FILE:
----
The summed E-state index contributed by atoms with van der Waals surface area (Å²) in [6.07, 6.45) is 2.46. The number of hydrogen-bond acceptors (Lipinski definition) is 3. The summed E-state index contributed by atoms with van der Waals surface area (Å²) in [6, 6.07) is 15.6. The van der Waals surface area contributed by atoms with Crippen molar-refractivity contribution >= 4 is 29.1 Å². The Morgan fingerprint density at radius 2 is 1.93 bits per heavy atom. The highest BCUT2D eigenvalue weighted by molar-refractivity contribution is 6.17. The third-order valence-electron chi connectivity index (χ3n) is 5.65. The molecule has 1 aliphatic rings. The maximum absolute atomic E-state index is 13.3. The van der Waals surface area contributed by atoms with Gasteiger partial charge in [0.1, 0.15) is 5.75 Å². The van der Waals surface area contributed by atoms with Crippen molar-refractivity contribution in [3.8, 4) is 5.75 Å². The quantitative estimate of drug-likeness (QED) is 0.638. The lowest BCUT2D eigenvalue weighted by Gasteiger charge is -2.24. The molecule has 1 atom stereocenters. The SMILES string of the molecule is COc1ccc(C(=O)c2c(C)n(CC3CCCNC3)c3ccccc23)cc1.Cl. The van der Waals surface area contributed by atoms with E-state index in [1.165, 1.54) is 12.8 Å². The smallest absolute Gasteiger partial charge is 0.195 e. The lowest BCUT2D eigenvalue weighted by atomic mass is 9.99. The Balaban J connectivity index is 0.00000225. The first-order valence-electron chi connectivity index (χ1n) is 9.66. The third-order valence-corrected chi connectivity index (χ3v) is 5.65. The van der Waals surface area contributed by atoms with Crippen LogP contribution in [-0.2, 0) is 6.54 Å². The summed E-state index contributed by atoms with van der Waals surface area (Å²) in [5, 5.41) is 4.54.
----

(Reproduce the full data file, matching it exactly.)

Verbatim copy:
The summed E-state index contributed by atoms with van der Waals surface area (Å²) in [6.07, 6.45) is 2.46. The number of hydrogen-bond acceptors (Lipinski definition) is 3. The summed E-state index contributed by atoms with van der Waals surface area (Å²) in [6, 6.07) is 15.6. The van der Waals surface area contributed by atoms with Crippen molar-refractivity contribution >= 4 is 29.1 Å². The Morgan fingerprint density at radius 2 is 1.93 bits per heavy atom. The highest BCUT2D eigenvalue weighted by molar-refractivity contribution is 6.17. The third-order valence-electron chi connectivity index (χ3n) is 5.65. The molecule has 1 aliphatic rings. The maximum absolute atomic E-state index is 13.3. The van der Waals surface area contributed by atoms with Gasteiger partial charge in [0.1, 0.15) is 5.75 Å². The van der Waals surface area contributed by atoms with Crippen molar-refractivity contribution in [3.8, 4) is 5.75 Å². The quantitative estimate of drug-likeness (QED) is 0.638. The lowest BCUT2D eigenvalue weighted by Gasteiger charge is -2.24. The molecule has 1 atom stereocenters. The SMILES string of the molecule is COc1ccc(C(=O)c2c(C)n(CC3CCCNC3)c3ccccc23)cc1.Cl. The van der Waals surface area contributed by atoms with E-state index in [1.165, 1.54) is 12.8 Å². The smallest absolute Gasteiger partial charge is 0.195 e. The lowest BCUT2D eigenvalue weighted by atomic mass is 9.99. The Balaban J connectivity index is 0.00000225. The first-order valence-electron chi connectivity index (χ1n) is 9.66. The third-order valence-corrected chi connectivity index (χ3v) is 5.65. The van der Waals surface area contributed by atoms with Crippen LogP contribution in [-0.2, 0) is 6.54 Å². The summed E-state index contributed by atoms with van der Waals surface area (Å²) in [5, 5.41) is 4.54.